Smith was tossed by crew chief Jim Joyce in the seventh inning of Thursday's 10-1 loss to the Braves after Atlanta manager Fredi Gonzalez asked officials to examine the glistening substance on his forearm.

After the game, Smith revealed that he had a mixture of sunscreen and rosin on his arm while warming up in the bullpen, and acknowledged he forgot to wipe it off after he was summoned to replace Matt Garza in the seventh inning because he was in a hurry.

Counsell noted that players everywhere in the league, including some on the Braves do the same thing to improve their grip on the ball.

"It happens everywhere in the league, and it happens on (Gonzalez's) team, too," Counsell said.

In 2012, Joel Peralta, who was with the Rays at the time, was slapped with an eight-game suspension for using pine tar to improve his grip. Last season, Yankees pitcher Michael Pineda was suspended 10 games by Major League Baseball after he was caught using pine tar in an April game against Boston. Because Pineda's incident was more recent, Smith could be facing a suspension close to 10 games.

"Who knows? That's MLB's decision. It's not my call," Smith said.


Mets LF Michael Cuddyer could be finding his way at the plate
by Jason Lempert | Staff Writer
(10:39 am ET) Mets left fielder Michael Cuddyer had his first three-hit game of the season in Thursday's win over the Cardinals. Cuddyer reached safely in all four of his plate appearances, going 3 for 3 (all singles) with a walk.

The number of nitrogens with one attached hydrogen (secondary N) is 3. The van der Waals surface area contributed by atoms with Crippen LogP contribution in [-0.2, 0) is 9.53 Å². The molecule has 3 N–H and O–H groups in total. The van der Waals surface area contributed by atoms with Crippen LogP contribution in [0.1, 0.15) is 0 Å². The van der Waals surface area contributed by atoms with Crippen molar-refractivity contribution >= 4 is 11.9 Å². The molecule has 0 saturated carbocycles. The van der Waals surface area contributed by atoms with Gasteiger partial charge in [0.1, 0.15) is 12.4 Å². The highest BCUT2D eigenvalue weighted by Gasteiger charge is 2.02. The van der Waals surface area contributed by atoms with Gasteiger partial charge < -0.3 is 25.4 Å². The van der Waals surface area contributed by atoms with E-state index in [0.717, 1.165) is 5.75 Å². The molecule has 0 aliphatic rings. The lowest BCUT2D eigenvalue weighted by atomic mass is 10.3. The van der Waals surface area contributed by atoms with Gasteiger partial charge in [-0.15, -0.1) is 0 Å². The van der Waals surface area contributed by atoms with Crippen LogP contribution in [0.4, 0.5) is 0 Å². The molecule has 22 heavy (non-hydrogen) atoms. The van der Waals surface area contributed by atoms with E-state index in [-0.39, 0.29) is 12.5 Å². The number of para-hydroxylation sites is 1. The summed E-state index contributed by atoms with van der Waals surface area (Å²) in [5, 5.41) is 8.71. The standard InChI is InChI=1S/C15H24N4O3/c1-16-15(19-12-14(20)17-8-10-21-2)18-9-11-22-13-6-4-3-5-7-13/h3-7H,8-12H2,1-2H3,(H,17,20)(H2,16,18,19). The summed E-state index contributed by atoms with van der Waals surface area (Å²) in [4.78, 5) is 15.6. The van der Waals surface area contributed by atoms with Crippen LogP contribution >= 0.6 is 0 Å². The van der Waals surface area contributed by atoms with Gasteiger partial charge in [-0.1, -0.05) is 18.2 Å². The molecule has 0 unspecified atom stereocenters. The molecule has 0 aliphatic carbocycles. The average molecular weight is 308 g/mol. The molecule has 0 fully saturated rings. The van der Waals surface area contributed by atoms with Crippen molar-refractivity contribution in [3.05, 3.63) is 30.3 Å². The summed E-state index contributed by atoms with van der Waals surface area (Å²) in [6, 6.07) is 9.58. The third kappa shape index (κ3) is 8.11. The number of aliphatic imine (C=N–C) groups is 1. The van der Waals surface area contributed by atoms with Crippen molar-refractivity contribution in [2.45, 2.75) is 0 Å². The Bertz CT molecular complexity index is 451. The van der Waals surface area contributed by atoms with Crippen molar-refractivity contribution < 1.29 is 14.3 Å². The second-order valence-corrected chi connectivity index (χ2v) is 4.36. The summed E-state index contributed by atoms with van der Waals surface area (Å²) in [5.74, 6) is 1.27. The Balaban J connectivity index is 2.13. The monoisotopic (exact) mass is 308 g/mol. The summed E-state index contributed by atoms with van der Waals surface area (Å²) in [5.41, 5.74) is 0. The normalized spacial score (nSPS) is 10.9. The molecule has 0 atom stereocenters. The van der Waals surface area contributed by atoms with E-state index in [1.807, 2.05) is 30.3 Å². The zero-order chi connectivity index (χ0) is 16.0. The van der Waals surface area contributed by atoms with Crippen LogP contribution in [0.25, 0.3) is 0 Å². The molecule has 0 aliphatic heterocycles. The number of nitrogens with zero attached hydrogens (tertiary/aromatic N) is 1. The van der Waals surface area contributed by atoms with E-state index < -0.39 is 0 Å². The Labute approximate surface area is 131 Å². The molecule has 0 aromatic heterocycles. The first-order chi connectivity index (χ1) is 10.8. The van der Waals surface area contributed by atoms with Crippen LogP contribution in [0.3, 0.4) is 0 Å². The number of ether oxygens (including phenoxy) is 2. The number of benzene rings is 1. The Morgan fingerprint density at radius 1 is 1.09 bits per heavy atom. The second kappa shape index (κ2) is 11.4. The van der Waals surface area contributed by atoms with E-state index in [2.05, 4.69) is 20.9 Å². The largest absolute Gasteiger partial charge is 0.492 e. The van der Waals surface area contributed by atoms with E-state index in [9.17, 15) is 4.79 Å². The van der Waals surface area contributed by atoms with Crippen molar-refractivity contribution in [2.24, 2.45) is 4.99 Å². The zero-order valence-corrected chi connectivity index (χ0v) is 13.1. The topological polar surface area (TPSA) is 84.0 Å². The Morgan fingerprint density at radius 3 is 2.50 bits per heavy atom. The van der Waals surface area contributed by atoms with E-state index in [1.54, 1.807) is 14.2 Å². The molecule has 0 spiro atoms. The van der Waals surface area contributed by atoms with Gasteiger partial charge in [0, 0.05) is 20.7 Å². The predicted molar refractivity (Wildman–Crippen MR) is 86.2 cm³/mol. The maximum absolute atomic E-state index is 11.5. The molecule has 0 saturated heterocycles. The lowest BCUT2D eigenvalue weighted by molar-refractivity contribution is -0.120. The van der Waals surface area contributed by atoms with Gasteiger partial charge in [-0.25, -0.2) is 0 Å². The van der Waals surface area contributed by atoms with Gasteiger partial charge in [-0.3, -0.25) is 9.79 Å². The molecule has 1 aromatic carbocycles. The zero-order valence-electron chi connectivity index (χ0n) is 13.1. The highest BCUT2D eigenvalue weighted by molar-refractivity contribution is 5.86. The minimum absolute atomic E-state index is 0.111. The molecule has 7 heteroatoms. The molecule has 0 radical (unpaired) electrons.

The veteran outfielder has gotten off to a rather slow start at the plate for his new team, but he may be starting to turn things around. He's reached base safely via a hit or a walk in each of his last seven games, batting .346 during that span. 

“I feel a little better,’’ Cuddyer said after the game, per the New York Post. “I don’t really tinker with mechanics too much. There’s a few things you I can do in the cage that will free you up a little bit, and we’re getting you that point. But ultimately, you look at the box score, and that’s how you say if a guy is hot or not.’’

Cuddyer hasn't homered since May 1, so the power hasn't quite been there for him yet. But the team is happy to see Cuddyer improving.

“Cuddy’s hitting the ball well. He hit the ball well [Wednesday] night, but right at them," Mets first baseman Lucas Duda said. "I think we’re getting rolling here offensively, and that will just help us. It should be fun.’’


Astros' Jon Singleton has 27 RBI in last 10 games at Triple-A
by Michael Hurcomb | CBSSports.com
(10:30 am ET) Astros first baseman Jon Singleton homered again Thursday for Triple-A Fresno, giving him six in his last 10 games and a minor-league leading 13 on the season. Singleton also has 44 RBI in 39 games, with 27 coming in his last 10 games.

"He's locked in right now. He's been having great at-bats, swinging at good pitches," Fresno teammate Carlos Correa said, per MiLB.com. "He's doing the work he needs to do to be successful on the field, and he can be proud of what he's bringing to the table. He's going to bring a lot to the Houston Astros eventually."

Singleton is batting .295 with a .406 on-base percentage, .651 slugging percentage and 1.056 OPS this season.